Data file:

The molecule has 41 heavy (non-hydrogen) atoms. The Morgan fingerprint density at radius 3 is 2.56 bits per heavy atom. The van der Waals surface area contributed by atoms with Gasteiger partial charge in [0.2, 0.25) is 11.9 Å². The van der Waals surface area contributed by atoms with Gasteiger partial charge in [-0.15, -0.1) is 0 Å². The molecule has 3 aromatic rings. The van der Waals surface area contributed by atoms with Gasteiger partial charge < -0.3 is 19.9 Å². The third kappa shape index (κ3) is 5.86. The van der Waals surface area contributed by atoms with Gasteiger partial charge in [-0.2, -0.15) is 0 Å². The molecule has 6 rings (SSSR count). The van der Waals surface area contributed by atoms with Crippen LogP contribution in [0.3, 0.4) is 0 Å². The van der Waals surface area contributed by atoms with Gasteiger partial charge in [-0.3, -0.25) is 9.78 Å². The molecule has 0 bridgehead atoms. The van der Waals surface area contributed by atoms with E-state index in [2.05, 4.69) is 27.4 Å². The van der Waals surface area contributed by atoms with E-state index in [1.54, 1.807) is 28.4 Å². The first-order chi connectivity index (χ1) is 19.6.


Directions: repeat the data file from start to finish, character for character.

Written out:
The molecule has 41 heavy (non-hydrogen) atoms. The Morgan fingerprint density at radius 3 is 2.56 bits per heavy atom. The van der Waals surface area contributed by atoms with Gasteiger partial charge in [0.2, 0.25) is 11.9 Å². The van der Waals surface area contributed by atoms with Gasteiger partial charge in [-0.15, -0.1) is 0 Å². The molecule has 3 aromatic rings. The van der Waals surface area contributed by atoms with Gasteiger partial charge < -0.3 is 19.9 Å². The third kappa shape index (κ3) is 5.86. The van der Waals surface area contributed by atoms with Gasteiger partial charge in [-0.2, -0.15) is 0 Å². The molecule has 6 rings (SSSR count). The van der Waals surface area contributed by atoms with Crippen LogP contribution in [0.3, 0.4) is 0 Å². The van der Waals surface area contributed by atoms with Gasteiger partial charge in [-0.3, -0.25) is 9.78 Å². The molecule has 0 bridgehead atoms. The van der Waals surface area contributed by atoms with E-state index in [2.05, 4.69) is 27.4 Å². The van der Waals surface area contributed by atoms with E-state index in [1.54, 1.807) is 28.4 Å². The first-order chi connectivity index (χ1) is 19.6.